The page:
The same situation presents itself to Calculus students before the monster final, data scientists before giving the company saving presentation, and yes even Olympic Curlers1. Crunch time is characterized by high stress, little time, limited opportunity and it demands the highest possible performance. It’s times like these that folks find themselves in situations that sound impossible, yet it’s precisely these moments where we can learn the most effective time and information management skills. (more…)
Tag: decision making
This morning’s riff targets the opportunity of liberating activities that were once shackled to desktops and laptops by making them accessible anywhere. The massive shift to mobile is but one small step along the long road to ubiquitous access. By no means are mobile apps and phones the end form of access, instead they are a taste of what’s to come1.
Do you prefer to approach a new task with an ordained structure and deeply ingrained formalism, or do you instead have a burning need to get your hands dirty to feel out the raw nature of a unique challenge? Our proclivity towards one methodology or the other exposes much more than personal taste, it reveals the heart of our learning and decision making abilities1. Choosing the right design method means the difference between success and failure. There’s no strict decision boundary on when it’s in our best interest to embrace one philosophy over the other. We have only our instincts, knowledge and wisdom to guide us. This morning’s post will cover experiential criteria which will reveal how best to tune one’s approach to life’s never ending supply of novel problems.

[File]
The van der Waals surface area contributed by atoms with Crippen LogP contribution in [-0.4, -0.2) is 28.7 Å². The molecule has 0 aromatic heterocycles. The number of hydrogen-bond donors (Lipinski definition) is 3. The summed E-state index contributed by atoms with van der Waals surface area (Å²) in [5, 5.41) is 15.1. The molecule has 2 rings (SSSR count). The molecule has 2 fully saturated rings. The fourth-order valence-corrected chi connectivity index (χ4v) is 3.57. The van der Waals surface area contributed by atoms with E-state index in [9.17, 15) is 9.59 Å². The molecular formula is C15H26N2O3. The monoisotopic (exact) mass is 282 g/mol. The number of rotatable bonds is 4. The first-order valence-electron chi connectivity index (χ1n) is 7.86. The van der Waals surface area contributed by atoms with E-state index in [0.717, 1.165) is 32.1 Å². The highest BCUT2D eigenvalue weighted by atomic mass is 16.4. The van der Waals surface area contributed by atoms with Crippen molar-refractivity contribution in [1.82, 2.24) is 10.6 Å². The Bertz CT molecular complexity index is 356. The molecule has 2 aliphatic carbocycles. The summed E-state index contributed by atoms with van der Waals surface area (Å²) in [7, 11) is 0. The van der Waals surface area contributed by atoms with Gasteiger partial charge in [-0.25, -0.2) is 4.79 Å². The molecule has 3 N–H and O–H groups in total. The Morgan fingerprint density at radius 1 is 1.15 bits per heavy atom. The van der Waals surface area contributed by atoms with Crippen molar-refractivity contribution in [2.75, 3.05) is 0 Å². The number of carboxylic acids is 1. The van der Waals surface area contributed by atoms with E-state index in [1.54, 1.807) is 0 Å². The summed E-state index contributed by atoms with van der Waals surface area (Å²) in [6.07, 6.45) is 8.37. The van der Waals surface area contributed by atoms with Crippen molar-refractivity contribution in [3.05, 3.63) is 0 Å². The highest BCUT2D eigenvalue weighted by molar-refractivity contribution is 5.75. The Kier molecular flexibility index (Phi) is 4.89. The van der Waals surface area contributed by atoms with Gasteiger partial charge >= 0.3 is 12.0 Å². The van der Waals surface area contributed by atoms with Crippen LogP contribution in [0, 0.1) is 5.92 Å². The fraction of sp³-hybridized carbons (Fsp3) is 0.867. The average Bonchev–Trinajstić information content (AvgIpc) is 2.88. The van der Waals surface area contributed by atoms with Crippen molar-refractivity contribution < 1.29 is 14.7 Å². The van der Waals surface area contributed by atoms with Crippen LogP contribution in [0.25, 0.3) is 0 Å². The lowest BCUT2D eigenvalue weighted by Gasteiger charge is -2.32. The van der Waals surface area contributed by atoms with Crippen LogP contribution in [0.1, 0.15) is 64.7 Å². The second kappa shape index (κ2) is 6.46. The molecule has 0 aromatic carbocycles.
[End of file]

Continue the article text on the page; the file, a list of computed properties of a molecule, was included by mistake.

Cloaked deeply within the time-hallowed vestiges of labor, bathed in the daily rigors of life, there is little preparation which yields greater benefit than adequate rest. As the astute reader may have already guessed, this topic is near and dear to my current state of bleary eyed existence. The culprit that instigated my sad situation was a tasty 24oz J&R steakhouse double cut that I just “had to finish”. If only I was marginally as dedicated towards more noble pursuits, like transitioning a side project into a primary mission, saving rain forests, combating global warming, or feeding the hungry (hmm). With little regret, my role as gluttonous dreamer is self selected as I’m born again* each morning.
This is a guilty admission of not following my own advice from an earlier post cautioning against never ending task lists. I’ve been lax with ruthlessly culling my inbound over the past few months and have started to pile up a backlog of interesting tasks, tutorials, books, web docs and side projects. I’ll start by rattling off my “active” reading list, which has done nothing but grow since last year and doesn’t include the web news and blog posts I read daily.
It’s easy to give up. It’s human to quit in the face of unimaginable challenge. Reason warns us of the risk and cost of crossing the finish line, begging us to quit. I’m not going to sugar coat the effort, dedication, and sacrifice that is demanded by a decision to succeed. I have witnessed the price of mastery, and it is horrifyingly beautiful.